Just as bees are starting up their springtime dance, April seems to wake something up in us homeschoolers, too. Whether we fly into full planning mode or not, most of us are reflecting on the year gone by and dreaming about the one to come.
If a homeschool fairy swooped down one day and told me I could only choose three tools to teach my children, I’d like to think I would not hesitate. I would smile and reply, “Books, nature, and open-ended art supplies.” But my answer is a sneaky one. I firmly believe that, at least in the early grades, you can teach just about every subject with these three things.
The first time I heard of Charlotte Mason, I was in my early twenties. I’d never heard of her or her methods prior to studying early childhood education. Yet somehow, despite my (relatively unromantic) public school education, I discovered that I had managed to have a Charlotte Mason childhood.
The seasons in Colorado, especially spring, aren’t exactly clearly-defined. Just the other day, I took the dogs on a morning walk through icy sleet, only to enjoy a hot, sunny afternoon at the park with the girls mere hours later. We dance between snow, rain, hail, and sunny 80 degree days from mid-March until, sometimes, the beginning of June. Even so, spring is magical. And it’s one of my favorite times to play hooky from table work in pursuit of muddy puddles and new, green sprouts.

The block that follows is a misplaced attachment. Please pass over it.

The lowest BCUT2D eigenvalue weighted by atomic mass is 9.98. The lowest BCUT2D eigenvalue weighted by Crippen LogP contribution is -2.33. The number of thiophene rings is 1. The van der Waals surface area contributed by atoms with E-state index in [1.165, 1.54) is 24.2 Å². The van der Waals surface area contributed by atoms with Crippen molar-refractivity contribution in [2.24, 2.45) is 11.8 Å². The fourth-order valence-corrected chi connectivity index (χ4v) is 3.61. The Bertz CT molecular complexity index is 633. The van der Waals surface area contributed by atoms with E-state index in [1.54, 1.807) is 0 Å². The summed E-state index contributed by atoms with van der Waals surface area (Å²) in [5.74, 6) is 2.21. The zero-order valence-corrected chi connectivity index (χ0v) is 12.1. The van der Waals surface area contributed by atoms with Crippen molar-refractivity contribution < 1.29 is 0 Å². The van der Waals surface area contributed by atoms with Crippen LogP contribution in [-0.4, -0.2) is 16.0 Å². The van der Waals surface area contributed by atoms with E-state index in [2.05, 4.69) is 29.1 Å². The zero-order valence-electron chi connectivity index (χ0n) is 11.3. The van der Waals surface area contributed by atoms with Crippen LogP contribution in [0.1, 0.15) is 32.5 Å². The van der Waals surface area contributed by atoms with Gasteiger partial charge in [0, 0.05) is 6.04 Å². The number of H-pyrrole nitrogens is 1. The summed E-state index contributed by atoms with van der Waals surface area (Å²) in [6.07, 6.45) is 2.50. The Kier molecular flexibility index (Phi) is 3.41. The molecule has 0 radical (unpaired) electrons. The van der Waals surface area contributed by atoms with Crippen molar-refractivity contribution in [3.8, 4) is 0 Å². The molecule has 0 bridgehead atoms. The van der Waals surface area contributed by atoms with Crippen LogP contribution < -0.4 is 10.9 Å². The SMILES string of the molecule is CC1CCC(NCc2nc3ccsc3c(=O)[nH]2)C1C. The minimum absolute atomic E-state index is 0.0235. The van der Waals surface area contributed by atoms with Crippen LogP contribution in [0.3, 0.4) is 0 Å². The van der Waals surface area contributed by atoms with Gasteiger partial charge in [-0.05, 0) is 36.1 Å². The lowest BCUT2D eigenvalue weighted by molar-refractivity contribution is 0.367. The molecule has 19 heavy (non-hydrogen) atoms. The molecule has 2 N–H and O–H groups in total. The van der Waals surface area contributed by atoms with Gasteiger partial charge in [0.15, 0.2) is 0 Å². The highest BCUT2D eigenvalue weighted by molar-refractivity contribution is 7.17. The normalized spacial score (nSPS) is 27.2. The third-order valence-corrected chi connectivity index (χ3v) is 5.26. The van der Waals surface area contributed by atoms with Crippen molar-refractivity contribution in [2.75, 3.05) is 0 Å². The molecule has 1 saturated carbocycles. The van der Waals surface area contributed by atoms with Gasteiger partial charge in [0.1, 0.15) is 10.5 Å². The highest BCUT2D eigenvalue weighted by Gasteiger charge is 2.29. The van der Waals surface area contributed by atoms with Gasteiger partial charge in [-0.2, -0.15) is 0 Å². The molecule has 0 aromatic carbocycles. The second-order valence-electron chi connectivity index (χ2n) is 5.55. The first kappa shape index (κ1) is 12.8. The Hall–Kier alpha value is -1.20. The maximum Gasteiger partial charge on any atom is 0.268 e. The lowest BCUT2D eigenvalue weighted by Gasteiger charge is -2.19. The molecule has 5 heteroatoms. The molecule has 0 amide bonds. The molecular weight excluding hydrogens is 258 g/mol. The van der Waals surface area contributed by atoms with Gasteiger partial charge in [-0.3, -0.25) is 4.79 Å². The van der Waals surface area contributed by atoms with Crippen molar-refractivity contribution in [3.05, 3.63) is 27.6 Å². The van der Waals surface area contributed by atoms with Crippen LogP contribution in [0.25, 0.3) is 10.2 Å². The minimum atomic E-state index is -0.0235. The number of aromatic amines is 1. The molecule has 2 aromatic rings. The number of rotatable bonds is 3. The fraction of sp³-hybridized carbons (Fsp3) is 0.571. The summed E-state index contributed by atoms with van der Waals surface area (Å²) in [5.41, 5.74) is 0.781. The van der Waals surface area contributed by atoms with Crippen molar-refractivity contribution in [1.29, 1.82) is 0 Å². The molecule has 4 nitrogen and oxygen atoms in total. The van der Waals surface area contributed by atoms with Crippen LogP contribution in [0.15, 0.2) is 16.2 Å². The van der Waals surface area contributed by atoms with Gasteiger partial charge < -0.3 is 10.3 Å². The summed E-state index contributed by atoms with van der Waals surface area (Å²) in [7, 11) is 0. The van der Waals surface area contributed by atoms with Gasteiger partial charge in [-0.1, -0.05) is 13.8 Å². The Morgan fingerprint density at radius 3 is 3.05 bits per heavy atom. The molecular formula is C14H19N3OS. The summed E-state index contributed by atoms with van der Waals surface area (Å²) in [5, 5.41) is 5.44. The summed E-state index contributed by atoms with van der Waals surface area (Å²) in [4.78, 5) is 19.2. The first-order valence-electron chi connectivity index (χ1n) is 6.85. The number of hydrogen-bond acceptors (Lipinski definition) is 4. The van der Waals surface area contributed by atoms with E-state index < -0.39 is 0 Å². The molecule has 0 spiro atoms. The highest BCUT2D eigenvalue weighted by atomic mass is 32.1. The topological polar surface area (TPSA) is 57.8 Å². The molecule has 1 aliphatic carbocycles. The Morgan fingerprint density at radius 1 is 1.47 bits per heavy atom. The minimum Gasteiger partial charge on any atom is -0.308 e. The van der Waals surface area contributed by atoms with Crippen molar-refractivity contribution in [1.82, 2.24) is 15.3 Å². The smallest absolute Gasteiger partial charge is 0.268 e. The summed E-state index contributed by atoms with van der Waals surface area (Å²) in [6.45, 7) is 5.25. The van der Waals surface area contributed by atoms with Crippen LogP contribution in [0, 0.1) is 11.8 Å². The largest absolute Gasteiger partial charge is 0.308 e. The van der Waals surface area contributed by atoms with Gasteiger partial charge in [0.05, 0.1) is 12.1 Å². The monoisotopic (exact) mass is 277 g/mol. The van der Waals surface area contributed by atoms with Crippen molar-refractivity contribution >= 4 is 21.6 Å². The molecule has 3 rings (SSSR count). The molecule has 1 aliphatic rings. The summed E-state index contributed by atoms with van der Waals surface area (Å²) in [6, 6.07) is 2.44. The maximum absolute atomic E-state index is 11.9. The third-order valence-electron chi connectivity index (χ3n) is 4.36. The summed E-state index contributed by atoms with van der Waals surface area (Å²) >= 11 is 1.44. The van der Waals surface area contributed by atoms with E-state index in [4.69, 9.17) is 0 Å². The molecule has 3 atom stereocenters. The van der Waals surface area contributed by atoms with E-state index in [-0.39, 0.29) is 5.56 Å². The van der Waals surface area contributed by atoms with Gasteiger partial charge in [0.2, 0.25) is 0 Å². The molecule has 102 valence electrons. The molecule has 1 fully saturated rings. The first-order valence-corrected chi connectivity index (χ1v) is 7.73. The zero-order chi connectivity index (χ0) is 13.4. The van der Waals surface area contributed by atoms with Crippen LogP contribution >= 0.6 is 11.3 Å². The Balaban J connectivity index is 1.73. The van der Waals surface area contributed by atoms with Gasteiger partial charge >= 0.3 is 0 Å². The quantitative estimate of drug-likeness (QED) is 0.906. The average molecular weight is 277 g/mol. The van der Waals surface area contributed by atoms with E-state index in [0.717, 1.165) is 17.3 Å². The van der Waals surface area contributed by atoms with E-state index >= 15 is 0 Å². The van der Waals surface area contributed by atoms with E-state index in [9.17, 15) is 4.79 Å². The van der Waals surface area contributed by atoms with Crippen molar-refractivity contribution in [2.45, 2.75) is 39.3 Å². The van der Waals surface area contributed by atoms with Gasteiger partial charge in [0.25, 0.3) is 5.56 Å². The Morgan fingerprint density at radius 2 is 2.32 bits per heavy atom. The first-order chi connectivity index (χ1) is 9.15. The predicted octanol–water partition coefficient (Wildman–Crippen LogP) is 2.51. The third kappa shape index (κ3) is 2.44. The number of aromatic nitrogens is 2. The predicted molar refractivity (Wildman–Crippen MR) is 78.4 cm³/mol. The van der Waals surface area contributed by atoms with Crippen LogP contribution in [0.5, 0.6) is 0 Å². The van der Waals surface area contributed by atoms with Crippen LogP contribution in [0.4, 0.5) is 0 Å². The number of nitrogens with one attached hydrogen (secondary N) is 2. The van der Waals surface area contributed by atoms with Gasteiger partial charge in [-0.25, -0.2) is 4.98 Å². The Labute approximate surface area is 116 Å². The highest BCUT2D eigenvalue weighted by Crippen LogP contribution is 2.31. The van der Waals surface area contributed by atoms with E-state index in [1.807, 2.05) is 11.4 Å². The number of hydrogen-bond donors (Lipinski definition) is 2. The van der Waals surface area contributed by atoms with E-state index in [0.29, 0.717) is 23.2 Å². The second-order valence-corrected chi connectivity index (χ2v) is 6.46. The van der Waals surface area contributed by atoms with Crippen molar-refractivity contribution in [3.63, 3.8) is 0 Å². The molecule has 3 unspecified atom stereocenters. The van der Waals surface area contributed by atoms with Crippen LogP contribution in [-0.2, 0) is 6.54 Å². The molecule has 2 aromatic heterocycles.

Any fellow Wildcraft fans out there? We got this game as a Christmas gift from my sister and, from the moment I opened it, I was in love. It’s got everything that makes my inner nature-nerd swoon! We’ve played it several times since then, and my daughters have already learned so much. We love incorporating games into our homeschool routine, so it was a perfect fit for our nature-based homeschool.
Spring is upon us! Soon the weather will be warming up and the inspirational Instragram posts will start flooding in, distracting us from our math lessons and laundry piles. Beautiful photos of wildflowers blanketing a mountainside, nests full of little blue eggs, and children romping through muddy, fresh-green fields will flash past us on our feed, urging us to bring out our inner-Charlotte Mason and dive full-throttle into the glory that is nature study.
Peanut butter and jelly. Peas and carrots. Peaches and cream. STEAM and nature study.
Yes, they belong together that much. This isn’t a new concept, it’s just that back in the olden days when we were kids, they didn’t call it “STEAM” (or “science, technology, engineering, art, and math.”) But we built forts, bridges, and hide-aways none the less. We forged ramps for our bikes, pulleys to get snacks to the top of the tree, and leaf crowns for our heads. We rigged up makeshift roller coasters, launched pinecones with homemade catapults, and sent crude little boats down drainage ditches. Most of us spent our childhood steeped in STEAM outside, from the time the sun came up until the street lights came on.